Volunteer veterinarians keep dogs healthy on Iditarod Trail
Over 20 checkpoints are spread out across the Iditarod Trail and at each one is a team of volunteer veterinarians.
"When they are coming in we just want to see how they are running," volunteer veterinarian Sara Connolly from Illinois said. "Do they look like they still have a lot of energy? Are they running well? Then we check in with the mushers if they have any concerns."
Connolly is an athlete and is working on her Ph.D. Two years ago, she came to Alaska for the Iditarod veterinary workshop to see what it was all about. Last year, she worked in Nome.
"Dogs running an amazing long distance race like this got me really excited and I wanted to see what it was all about," Connolly said. "We know that these guys are superior athletes and so there are different things we are looking for."
Geared with a stethoscope and a thermometer, the veterinarians give each dog who makes a stop at any given checkpoint, a full look over.
"We listen to heart and lungs. We can take temperatures," Connolly said. "We put our hands on the dogs and see how their body weight feels."
Connolly is one of over 50 volunteer veterinarians from five different countries working the Iditarod. Michelle Barton traveled to Alaska from Brisbane, Australia to volunteer.
"I'm from what you'd call the more tropical part of Australia," Barton said. "I'm here for the dogs and the people."
Oddly enough, Barton helps with sled dogs races in Australia.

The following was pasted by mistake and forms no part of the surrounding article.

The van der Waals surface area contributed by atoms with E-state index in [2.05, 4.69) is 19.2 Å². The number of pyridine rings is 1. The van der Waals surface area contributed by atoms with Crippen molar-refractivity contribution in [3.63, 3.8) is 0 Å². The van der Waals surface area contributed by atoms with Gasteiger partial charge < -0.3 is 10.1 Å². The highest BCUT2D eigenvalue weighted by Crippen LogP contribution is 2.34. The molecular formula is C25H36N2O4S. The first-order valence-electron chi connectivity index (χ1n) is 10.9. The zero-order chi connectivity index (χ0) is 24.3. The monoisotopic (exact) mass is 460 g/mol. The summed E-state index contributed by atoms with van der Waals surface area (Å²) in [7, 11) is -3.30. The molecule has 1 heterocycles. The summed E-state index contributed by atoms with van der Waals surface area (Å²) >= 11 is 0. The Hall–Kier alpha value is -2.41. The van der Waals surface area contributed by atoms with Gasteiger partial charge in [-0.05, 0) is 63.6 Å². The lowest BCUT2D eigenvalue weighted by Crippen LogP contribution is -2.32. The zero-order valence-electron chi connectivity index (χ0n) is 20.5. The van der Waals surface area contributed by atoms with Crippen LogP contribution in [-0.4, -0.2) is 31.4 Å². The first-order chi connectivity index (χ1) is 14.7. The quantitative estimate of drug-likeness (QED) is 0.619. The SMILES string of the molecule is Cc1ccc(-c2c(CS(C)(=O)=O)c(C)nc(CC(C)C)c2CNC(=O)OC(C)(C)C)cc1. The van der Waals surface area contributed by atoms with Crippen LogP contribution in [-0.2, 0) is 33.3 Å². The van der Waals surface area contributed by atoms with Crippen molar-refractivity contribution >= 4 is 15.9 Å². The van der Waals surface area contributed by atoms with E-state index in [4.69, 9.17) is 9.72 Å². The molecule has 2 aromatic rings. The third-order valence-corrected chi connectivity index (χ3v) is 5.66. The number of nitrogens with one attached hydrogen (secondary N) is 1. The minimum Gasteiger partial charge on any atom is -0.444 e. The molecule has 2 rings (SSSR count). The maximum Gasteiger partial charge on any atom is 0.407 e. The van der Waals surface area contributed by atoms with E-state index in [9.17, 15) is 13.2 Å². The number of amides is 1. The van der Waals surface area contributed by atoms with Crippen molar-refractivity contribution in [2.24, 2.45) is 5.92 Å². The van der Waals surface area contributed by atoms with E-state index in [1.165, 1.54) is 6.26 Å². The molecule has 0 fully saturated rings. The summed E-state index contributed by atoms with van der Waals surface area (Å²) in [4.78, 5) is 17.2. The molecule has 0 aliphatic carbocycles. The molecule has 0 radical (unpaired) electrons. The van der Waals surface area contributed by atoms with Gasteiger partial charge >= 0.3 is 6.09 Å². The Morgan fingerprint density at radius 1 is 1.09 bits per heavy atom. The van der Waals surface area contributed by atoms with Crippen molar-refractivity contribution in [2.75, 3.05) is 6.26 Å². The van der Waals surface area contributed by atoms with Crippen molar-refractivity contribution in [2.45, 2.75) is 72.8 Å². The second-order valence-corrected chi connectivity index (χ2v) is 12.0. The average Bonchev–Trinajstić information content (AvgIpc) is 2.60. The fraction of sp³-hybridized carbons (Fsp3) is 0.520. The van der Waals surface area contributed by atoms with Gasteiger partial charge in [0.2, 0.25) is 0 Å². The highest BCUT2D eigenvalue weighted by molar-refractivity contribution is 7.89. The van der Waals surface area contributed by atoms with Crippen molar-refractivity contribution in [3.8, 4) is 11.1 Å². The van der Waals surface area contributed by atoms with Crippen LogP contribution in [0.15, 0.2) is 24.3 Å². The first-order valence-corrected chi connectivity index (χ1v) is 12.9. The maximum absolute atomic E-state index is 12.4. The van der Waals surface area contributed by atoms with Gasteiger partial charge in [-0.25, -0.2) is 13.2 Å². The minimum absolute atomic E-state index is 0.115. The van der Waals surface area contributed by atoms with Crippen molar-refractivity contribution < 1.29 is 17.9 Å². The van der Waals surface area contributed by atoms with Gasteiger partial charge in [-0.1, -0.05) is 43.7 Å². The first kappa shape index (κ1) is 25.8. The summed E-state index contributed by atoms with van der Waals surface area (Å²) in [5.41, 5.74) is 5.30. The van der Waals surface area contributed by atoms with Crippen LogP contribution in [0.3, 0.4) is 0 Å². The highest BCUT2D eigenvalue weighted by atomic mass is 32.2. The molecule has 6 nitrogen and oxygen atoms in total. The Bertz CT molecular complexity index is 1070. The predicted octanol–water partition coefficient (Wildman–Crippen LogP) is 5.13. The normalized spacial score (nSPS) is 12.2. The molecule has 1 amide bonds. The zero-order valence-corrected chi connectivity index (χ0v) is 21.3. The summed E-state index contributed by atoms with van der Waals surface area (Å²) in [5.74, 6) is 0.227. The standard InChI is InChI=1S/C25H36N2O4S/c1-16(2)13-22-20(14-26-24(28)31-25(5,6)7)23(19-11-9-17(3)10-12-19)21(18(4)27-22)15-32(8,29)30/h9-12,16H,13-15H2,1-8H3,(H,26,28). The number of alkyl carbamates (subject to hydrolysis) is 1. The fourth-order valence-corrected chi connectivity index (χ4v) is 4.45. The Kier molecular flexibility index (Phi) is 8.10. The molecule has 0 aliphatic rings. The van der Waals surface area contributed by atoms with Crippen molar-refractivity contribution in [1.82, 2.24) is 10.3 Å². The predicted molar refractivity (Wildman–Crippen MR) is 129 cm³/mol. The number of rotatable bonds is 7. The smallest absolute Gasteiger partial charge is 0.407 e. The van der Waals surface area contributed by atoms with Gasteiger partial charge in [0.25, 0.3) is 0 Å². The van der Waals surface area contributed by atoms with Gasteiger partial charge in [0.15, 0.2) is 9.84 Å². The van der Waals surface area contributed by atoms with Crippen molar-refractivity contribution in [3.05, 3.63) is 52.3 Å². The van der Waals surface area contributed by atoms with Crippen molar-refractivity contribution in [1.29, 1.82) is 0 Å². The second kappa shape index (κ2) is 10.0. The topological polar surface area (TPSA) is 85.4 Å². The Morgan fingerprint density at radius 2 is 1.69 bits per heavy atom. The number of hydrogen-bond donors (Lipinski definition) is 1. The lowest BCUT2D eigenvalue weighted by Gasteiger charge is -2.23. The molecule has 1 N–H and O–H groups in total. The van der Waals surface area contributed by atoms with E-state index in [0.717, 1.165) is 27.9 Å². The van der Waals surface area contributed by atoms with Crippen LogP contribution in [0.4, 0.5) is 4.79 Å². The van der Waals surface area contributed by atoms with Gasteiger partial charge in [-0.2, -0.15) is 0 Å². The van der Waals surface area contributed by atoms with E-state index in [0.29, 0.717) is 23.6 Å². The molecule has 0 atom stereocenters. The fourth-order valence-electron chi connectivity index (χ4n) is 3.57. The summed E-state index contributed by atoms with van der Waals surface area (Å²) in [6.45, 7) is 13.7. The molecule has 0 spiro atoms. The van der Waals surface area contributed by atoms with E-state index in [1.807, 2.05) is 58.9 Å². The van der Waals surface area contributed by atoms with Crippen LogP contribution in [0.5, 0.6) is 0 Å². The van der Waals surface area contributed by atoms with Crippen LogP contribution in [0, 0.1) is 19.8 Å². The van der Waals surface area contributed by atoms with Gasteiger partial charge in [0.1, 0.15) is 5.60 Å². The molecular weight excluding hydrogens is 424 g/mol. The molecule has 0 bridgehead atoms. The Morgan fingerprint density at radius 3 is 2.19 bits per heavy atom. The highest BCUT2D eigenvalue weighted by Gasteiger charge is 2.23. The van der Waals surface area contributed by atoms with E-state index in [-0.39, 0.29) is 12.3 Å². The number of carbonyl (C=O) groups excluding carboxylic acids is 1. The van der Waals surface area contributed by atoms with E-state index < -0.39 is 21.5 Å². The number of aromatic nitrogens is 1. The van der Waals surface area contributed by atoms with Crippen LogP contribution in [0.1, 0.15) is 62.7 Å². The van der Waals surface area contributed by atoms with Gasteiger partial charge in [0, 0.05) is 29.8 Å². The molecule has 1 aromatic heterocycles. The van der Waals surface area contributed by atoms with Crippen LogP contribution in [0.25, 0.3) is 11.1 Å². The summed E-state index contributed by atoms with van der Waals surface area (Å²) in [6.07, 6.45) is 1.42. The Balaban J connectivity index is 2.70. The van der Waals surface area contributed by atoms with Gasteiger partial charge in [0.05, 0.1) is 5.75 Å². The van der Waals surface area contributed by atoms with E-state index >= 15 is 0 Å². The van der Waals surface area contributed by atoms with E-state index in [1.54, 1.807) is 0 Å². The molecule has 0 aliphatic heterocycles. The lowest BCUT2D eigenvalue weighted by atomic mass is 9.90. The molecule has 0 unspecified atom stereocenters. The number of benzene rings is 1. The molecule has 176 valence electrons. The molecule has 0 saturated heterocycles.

"[It] has people looking at me puzzled wondering how they do dog sled racing in Australia," Barton said. "We do have some snow areas but the majority of our dog sled racing is dry land. We use gigs and scooters and that sort of stuff and I've been helping with dog sled races in Australia for over 15 years."
This is Barton's fourth year working the Iditarod; she took 2018 off before coming back for the 47th annual event. Barton says the biggest challenge she has is converting her thermometer from Celsius to Fahrenheit.
"I know what normal temps are in Celsius," Barton said. "So I use my Celsius one but I can't get a Fahrenheit one in Australia anyway. If I have to write a temperature down on a form, I just use my iPhone to convert it. That way no one has a problem trying to convert it for them. If someone tells me a temperature in Fahrenheit, I haven't the foggiest at what they are saying."
No matter where the volunteers hail from, the quality care they provide is critical.
"With the warmer temperatures, dogs can overheat pretty quickly," Barton said. "That's primarily what we are looking for."
New rules lined out by the Iditarod Trail Committee for 2019 are meant to protect the four-legged athletes. Mushers must certify their dogs' kennel meets certain standards. The ITC also limited the maximum amount of dogs to 14 and expanded canine drug-testing requirements.
The term "returned dog" now replaces "dropped dog" in race vocabulary. A spokesperson for the race said the Iditarod changed it in 2019 because of the potentially negative connotation. It also more accurately explains that the dogs are "returned" to their home kennels.
Just like other professional athletes, the dogs of the Iditarod need specialized care to keep them on the top of their game. Dedicated teams will help decide if they mush on toward Nome or get sidelined for safety's sake.
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